I just don't think Liriope is good for the West Coast, even the PNW unless you water a lot or have a spot that somehow stays moist in summer. Sources that say it's great for dry shade are referring to East Coast dry shade, where they get summer rainfall.

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    1. Liriope muscari seems to work fine here but L. spictata is a rampant spreader, even when it doesn't get a lot of water here. The area it's growing in receives regular irrigation, which is probably why it's pushed it boundaries.

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  6. I usually give my ground covers a much larger space to themselves so they can spread and thicken and cover the ground and stop the weeds.

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    1. I don't know how big your garden is, Christina, but it's always looked much more expansive than mine. Our lot is just over half an acre - large by Los Angeles standards but not as big as I'd like so I tend to crowd my plants much more than I should!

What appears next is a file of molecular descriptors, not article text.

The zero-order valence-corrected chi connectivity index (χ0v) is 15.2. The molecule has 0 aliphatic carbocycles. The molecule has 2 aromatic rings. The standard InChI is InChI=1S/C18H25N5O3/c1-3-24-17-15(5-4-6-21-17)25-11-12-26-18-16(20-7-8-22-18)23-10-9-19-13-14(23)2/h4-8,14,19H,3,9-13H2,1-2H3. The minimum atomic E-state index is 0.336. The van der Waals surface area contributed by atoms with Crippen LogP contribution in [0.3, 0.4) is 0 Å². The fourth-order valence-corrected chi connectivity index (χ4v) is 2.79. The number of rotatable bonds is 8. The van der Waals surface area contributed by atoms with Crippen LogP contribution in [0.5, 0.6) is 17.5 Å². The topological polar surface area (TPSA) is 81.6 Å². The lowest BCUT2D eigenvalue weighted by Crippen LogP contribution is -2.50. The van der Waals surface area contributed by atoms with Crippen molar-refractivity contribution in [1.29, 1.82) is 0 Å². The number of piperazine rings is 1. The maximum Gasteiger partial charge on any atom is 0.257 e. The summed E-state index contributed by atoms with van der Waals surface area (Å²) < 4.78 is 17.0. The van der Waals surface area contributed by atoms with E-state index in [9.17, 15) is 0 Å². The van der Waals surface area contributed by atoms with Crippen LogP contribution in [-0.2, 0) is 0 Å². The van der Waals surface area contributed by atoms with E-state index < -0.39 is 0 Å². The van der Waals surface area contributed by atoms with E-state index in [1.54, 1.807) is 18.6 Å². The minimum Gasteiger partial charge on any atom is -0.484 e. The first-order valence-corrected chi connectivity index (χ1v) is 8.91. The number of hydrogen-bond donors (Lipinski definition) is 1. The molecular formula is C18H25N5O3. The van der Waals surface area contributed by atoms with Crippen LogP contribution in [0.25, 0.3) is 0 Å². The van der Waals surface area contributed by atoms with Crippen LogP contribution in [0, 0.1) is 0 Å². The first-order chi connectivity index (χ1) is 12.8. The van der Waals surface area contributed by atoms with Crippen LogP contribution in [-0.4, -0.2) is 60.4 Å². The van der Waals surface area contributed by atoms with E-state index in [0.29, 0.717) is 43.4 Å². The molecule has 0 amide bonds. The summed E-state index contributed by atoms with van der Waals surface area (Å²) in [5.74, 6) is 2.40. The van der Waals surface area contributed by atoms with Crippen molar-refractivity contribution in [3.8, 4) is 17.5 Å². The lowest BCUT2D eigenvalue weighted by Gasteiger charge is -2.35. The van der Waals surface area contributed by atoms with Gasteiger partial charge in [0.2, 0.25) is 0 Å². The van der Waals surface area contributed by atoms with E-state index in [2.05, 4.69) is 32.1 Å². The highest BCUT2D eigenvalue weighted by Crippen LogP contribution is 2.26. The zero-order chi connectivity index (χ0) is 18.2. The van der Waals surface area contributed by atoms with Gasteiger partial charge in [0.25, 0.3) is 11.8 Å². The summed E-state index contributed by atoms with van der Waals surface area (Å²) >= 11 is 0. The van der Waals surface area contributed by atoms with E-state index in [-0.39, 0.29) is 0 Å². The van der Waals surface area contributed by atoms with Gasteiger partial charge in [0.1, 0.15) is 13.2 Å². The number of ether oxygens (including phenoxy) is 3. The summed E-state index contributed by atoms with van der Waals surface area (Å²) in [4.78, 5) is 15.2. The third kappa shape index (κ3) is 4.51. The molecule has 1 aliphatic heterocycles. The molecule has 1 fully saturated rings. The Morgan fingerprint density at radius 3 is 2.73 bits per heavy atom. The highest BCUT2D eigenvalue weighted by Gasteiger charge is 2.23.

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  7. Honestly, I love your Lobelia in the cracks :) I figure that if a plant is vigorous enough to make a good ground cover, then it bears keeping a close eye on - not that I'm good at that. I'm having to hack back lantana fairly often, but as it is controlling the weeds (read, mallow), it's a welcome trade-off - for now! Though we have some plain orange/yellow lantanas that were already large when we moved in, and I dread cutting them back or cleaning them out. The Myoporum parvifolium I planted is spreading nicely but tamely - no complaints there!